Two-thirds of the school levies on the Nov. 6 ballot are seeking additional local revenue to support public education, the highest percentage of new tax issues in a general election in at least the past decade. The rate of new money requests has steadily climbed since 2003 as school districts struggle to offset rising costs and the loss of state and federal funding to education. But if history proves to be an accurate indicator, most will fail. Statewide, there are 194 school levies on the November ballot, including 123 requests for additional funding. The others seek to renew or continue existing taxes, according to election records maintained by the Ohio secretary of state.Our November 2012 School Levies project is essentially pointing out the same facts as noted in the Dispatch. We believe that any heroic claims of tax cutting and budget trimming by political leaders at the state level is simply hogwash when the burden is simply shifted down to the local level. Aside from schools, many Ohio local governments are also beginning to feel the ill effects of the phase out of the estate tax and severe reductions in state support for local governments. We’ve written about three cases – here and here.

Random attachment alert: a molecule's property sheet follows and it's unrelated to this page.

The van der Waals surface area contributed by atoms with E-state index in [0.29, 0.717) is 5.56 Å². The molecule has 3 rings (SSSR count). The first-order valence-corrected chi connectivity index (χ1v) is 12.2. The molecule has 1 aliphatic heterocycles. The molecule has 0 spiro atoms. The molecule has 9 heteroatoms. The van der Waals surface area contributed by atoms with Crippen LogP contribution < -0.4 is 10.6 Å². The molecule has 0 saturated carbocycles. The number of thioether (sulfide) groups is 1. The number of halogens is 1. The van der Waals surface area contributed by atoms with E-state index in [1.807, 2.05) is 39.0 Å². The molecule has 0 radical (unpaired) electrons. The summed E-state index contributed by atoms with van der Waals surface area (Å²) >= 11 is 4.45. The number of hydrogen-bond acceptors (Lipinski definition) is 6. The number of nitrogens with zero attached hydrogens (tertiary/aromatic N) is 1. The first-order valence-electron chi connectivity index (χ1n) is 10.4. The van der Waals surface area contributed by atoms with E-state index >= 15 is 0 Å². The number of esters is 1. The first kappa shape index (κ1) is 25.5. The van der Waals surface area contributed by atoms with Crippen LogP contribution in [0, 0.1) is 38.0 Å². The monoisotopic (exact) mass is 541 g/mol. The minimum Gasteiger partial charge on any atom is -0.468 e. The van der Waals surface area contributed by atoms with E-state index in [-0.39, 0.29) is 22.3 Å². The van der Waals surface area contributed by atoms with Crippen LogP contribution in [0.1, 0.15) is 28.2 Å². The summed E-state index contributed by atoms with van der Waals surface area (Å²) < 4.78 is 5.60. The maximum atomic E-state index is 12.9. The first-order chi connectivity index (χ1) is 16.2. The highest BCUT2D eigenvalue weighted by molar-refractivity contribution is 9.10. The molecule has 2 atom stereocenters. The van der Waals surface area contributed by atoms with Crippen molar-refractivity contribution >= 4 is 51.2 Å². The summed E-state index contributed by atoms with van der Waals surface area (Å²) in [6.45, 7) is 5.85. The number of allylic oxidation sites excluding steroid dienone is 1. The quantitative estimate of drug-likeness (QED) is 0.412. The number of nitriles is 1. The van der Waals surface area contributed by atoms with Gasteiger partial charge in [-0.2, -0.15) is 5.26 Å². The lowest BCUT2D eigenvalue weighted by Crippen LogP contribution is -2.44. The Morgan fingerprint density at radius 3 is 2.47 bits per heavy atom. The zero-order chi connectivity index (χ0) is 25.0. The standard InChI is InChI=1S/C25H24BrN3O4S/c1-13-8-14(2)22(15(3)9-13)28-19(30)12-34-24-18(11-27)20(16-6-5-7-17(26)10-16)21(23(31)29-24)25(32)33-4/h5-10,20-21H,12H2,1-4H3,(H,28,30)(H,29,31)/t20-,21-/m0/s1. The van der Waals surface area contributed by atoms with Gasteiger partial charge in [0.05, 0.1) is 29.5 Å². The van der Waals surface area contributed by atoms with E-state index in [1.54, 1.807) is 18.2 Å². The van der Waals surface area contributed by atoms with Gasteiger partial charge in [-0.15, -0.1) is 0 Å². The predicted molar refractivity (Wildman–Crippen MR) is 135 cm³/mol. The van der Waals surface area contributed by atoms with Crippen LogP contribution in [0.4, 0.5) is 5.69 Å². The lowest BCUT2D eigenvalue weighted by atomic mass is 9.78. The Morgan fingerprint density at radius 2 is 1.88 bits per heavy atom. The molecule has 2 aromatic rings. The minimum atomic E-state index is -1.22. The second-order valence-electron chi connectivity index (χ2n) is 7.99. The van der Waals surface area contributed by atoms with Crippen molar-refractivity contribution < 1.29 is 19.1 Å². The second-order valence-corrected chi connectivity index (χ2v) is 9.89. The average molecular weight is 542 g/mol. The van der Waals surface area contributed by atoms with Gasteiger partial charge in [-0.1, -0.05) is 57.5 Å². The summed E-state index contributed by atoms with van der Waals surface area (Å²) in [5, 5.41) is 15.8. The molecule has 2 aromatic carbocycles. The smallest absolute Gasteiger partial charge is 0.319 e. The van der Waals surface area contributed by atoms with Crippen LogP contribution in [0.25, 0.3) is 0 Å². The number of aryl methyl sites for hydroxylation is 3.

Tagged in these Policy Areas: K-12 Education